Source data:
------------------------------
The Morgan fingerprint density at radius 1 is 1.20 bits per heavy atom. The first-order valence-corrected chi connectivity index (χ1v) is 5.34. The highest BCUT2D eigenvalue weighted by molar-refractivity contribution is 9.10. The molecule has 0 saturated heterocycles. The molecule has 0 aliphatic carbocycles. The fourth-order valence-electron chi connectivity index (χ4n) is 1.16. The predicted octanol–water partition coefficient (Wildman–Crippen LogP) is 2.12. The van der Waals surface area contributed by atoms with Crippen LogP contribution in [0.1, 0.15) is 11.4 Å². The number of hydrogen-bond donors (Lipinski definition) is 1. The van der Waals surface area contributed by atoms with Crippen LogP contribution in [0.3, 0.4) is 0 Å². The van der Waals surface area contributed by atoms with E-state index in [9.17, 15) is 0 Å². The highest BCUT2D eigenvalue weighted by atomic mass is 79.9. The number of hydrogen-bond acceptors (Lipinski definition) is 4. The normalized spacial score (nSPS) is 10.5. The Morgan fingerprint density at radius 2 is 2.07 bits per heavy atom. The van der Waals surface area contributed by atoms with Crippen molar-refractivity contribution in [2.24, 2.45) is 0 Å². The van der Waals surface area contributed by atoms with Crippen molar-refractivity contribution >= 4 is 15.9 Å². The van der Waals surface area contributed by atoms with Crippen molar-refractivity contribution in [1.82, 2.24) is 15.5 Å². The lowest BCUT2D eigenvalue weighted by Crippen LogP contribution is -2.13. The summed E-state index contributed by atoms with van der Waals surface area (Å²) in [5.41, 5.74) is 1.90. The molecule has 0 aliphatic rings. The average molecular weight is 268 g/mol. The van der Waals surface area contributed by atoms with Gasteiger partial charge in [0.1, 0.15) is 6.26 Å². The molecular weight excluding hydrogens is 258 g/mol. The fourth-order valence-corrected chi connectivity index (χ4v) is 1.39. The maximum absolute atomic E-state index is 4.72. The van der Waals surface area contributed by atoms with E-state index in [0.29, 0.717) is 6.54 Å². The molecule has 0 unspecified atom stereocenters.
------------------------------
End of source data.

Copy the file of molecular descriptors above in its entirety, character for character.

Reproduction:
The Morgan fingerprint density at radius 1 is 1.20 bits per heavy atom. The first-order valence-corrected chi connectivity index (χ1v) is 5.34. The highest BCUT2D eigenvalue weighted by molar-refractivity contribution is 9.10. The molecule has 0 saturated heterocycles. The molecule has 0 aliphatic carbocycles. The fourth-order valence-electron chi connectivity index (χ4n) is 1.16. The predicted octanol–water partition coefficient (Wildman–Crippen LogP) is 2.12. The van der Waals surface area contributed by atoms with Crippen LogP contribution in [0.1, 0.15) is 11.4 Å². The number of hydrogen-bond donors (Lipinski definition) is 1. The van der Waals surface area contributed by atoms with Crippen LogP contribution in [0.3, 0.4) is 0 Å². The van der Waals surface area contributed by atoms with E-state index in [9.17, 15) is 0 Å². The highest BCUT2D eigenvalue weighted by atomic mass is 79.9. The number of hydrogen-bond acceptors (Lipinski definition) is 4. The normalized spacial score (nSPS) is 10.5. The Morgan fingerprint density at radius 2 is 2.07 bits per heavy atom. The van der Waals surface area contributed by atoms with Crippen molar-refractivity contribution in [2.24, 2.45) is 0 Å². The van der Waals surface area contributed by atoms with Crippen molar-refractivity contribution >= 4 is 15.9 Å². The van der Waals surface area contributed by atoms with Crippen molar-refractivity contribution in [1.82, 2.24) is 15.5 Å². The lowest BCUT2D eigenvalue weighted by Crippen LogP contribution is -2.13. The summed E-state index contributed by atoms with van der Waals surface area (Å²) in [5.41, 5.74) is 1.90. The molecule has 0 aliphatic rings. The average molecular weight is 268 g/mol. The van der Waals surface area contributed by atoms with Gasteiger partial charge in [0.1, 0.15) is 6.26 Å². The molecular weight excluding hydrogens is 258 g/mol. The fourth-order valence-corrected chi connectivity index (χ4v) is 1.39. The maximum absolute atomic E-state index is 4.72. The van der Waals surface area contributed by atoms with E-state index in [0.29, 0.717) is 6.54 Å². The molecule has 0 unspecified atom stereocenters.